John Derbyshire Is Nostalgic For Creationism—It Was Nicer Than Cultural Marxism.
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Adapted from the latest Radio Derb, available exclusively on

I got a little blast from the past reading Razib Khan's May 13th piece at National Review: Conservatives Shouldn't Fear Evolutionary Theory.

Just some background on Razib. I have known him for more than twenty years, since we were both on Steve Sailer's original Human BioDiversity discussion group. Razib is a geneticist, most particularly a population geneticist, with a wonderfully comprehensive knowledge of how the various peoples of the world differ from each other and how they got to be where they are.

Razib runs the Gene Expression blog at His May 11th post there on the Uighurs is pretty representative of his interests: history, religion, and population genetics.

Just a word of warning: If you feel you want to comment at that blog, let me tell you that Razib is a serious rival to Greg Cochran for the world championship of Not Suffering Fools Gladly. If you want to challenge him, just make quite sure you know what you're talking about.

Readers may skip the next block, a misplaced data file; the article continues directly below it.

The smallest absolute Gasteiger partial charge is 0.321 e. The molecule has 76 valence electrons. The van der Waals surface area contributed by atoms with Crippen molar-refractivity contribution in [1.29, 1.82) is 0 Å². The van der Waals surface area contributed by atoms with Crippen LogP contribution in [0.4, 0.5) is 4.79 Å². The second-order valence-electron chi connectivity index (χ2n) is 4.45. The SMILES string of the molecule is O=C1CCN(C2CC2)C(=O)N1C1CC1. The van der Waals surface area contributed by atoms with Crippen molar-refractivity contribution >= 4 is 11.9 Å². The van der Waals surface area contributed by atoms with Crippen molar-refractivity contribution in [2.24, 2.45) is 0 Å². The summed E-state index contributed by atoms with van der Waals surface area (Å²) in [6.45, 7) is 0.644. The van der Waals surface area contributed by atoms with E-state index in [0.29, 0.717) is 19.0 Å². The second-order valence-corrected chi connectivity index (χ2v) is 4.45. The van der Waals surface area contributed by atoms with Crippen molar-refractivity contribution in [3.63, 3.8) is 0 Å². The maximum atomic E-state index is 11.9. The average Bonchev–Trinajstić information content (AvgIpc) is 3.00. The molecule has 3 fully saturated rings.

Well, on Tuesday Razib published this piece at National Review. It’s is a polite and non-vituperative but very eloquent defense of the scientific approach in general, and of modern evolutionary biology in particular. Sample quote: "Nature is not wish fulfilment; reality is not constructed by social ideologies."

As I started by saying, this struck me as a blast from the past; and it stirred a peculiar kind of nostalgia in me. Let me try to explain that.

When I first got involved in writing for conservative outlets in the U.S.A. twenty-some years ago, Creationism—which had been rebranded in the 1990s as "Intelligent Design"—was the default position among my colleagues. Bill Buckley, for example, was a Creationist; Pat Buchanan I think still is one; Ann Coulter likewise, last time I checked.'ve been a science geek from childhood, and I spoke up for science and against Creationism in those conservative outlets I was writing for, to the displeasure of some of my colleagues. National Review, to its credit, let me speak my mind freely, to the displeasure of some of their readers.

One anti-Creationism piece I published in their pages, in February 2005, got the attention of the Discovery Institute, which is a Creationist think tank in Seattle. They sent a whole squad of people over to New York to try to get the magazine back on the Creationist rails, including some of their big guns: Bruce Chapman, George Gilder, Michael Behe.